Fears 300,000 people could starve to death after President Assad seizes control of road to Aleppo

Loss of Castello road is “death sentence” for Aleppo's 300,000 residents as medicine and foods run low, doctors warn

Harry Cockburn
Sunday 17 July 2016 20:07 BST
Syrians queue up to buy bread in a rebel held area of Aleppo on July 12, 2016.
Syrians queue up to buy bread in a rebel held area of Aleppo on July 12, 2016. (AFP/Getty )

Forces loyal to the Syrian government have seized control of the last road into the largely rebel-held city of Aleppo, cutting off supplies of food and aid to 300,000 people who are now at risk of death and starvation.

The capture of the Castello road, which had been used by rebels as well as merchants bringing food into the city, further tightens president Bashar al-Assad’s grip on opposition areas in the north.

“It's completely cut,” Zakaria Malahifji of the Aleppo-based rebel group Fastaqim, told Reuters.

Though Syrian government forces had already captured ground around the road a fortnight ago, some supplies had still been able to get through to residents. But this is no longer possible.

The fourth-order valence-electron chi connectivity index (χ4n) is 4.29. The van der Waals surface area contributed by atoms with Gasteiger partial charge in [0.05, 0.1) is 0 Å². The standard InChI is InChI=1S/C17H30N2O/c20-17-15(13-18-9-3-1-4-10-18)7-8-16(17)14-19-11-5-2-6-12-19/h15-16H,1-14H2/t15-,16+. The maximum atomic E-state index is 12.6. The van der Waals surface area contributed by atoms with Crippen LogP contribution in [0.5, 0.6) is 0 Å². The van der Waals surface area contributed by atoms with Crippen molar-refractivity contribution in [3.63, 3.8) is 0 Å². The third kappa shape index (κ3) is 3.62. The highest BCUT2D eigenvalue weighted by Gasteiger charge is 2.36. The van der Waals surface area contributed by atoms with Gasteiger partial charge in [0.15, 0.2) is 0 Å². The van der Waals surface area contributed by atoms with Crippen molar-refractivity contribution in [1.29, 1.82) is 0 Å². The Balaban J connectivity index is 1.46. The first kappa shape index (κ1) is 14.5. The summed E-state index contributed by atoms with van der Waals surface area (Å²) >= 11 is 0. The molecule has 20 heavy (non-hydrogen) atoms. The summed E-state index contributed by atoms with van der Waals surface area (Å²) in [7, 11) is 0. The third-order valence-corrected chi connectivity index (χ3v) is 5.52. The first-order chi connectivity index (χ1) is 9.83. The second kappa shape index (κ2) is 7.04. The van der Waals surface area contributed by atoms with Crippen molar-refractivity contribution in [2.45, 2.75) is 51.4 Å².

Fighting has intensified in the area as rebels fight to regain control of the road.

The UN High Commissioner for Human rights Zeid Ra’ad Al Hussein has warned the situation is “deeply worrying”.

“The country is already a gigantic, devastated graveyard,” he said.

In addition to rebel fighters, over 150,000 civilians are now effectively trapped in the rebel-held areas of Aleppo.

“We are deeply worried about what will happen to them as the fighting closes in and intensifies, while their already minimal supplies of food, water and medicine run out,” Mr. Zeid said.

Activists and doctors have warned the situation will worsen conditions in the city that has become a key battleground between government-controlled areas in the west and rebel-held areas in the east.

“Aleppo is under full ground siege after the regime took some points on the road,” Aleppo-based activist Bahaa al-Halaby told PA.

Dr Samer Attar, a Chicago-based orthopaedic surgeon who has been working with local medics in Aleppo told NBC News the loss of the road was a “death sentence” and had already had severe impacts on supplies of food and medicine.

He said: “People are running out of fresh fruit and meat. Hospitals and their staff are exhausted.”

The entire city “is going to be bombed and starved to death … unless the international community acts,” he added.

Fighting in Aleppo has intensified since UN-brokered peace talks and cease-fire broke down earlier this year.

The city, Syria’s largest, and formerly a key trading hub, would be a strategic victory for Mr Assad in the civil war which has ravaged the country for six years.

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